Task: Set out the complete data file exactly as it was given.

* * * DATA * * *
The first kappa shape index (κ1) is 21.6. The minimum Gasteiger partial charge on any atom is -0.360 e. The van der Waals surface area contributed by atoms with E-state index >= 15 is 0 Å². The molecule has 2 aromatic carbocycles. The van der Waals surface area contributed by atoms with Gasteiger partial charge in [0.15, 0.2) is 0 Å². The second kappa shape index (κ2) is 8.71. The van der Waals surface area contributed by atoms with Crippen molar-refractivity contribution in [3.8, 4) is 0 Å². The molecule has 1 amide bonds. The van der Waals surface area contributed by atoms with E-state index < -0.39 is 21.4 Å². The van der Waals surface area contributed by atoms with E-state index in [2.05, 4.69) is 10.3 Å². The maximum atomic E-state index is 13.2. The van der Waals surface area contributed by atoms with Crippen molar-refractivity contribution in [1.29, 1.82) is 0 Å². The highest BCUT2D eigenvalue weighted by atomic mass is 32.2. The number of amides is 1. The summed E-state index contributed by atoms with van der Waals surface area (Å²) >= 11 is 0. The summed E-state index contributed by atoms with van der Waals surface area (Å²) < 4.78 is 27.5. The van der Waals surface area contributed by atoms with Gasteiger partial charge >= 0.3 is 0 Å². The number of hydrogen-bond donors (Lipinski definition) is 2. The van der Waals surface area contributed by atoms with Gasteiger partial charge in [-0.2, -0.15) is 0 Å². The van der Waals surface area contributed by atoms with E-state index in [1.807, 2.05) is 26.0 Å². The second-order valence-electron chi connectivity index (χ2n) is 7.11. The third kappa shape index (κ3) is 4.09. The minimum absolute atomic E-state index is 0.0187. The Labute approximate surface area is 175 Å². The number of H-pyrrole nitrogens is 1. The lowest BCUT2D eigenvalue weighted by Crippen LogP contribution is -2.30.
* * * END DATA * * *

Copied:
The first kappa shape index (κ1) is 21.6. The minimum Gasteiger partial charge on any atom is -0.360 e. The van der Waals surface area contributed by atoms with E-state index >= 15 is 0 Å². The molecule has 2 aromatic carbocycles. The van der Waals surface area contributed by atoms with Gasteiger partial charge in [0.15, 0.2) is 0 Å². The second kappa shape index (κ2) is 8.71. The van der Waals surface area contributed by atoms with Crippen molar-refractivity contribution in [3.8, 4) is 0 Å². The molecule has 1 amide bonds. The van der Waals surface area contributed by atoms with E-state index < -0.39 is 21.4 Å². The van der Waals surface area contributed by atoms with E-state index in [2.05, 4.69) is 10.3 Å². The maximum atomic E-state index is 13.2. The van der Waals surface area contributed by atoms with Crippen molar-refractivity contribution in [1.29, 1.82) is 0 Å². The highest BCUT2D eigenvalue weighted by atomic mass is 32.2. The number of amides is 1. The summed E-state index contributed by atoms with van der Waals surface area (Å²) >= 11 is 0. The summed E-state index contributed by atoms with van der Waals surface area (Å²) < 4.78 is 27.5. The van der Waals surface area contributed by atoms with Gasteiger partial charge >= 0.3 is 0 Å². The number of hydrogen-bond donors (Lipinski definition) is 2. The van der Waals surface area contributed by atoms with Gasteiger partial charge in [-0.2, -0.15) is 0 Å². The van der Waals surface area contributed by atoms with E-state index in [1.807, 2.05) is 26.0 Å². The second-order valence-electron chi connectivity index (χ2n) is 7.11. The third kappa shape index (κ3) is 4.09. The minimum absolute atomic E-state index is 0.0187. The Labute approximate surface area is 175 Å². The number of H-pyrrole nitrogens is 1. The lowest BCUT2D eigenvalue weighted by Crippen LogP contribution is -2.30.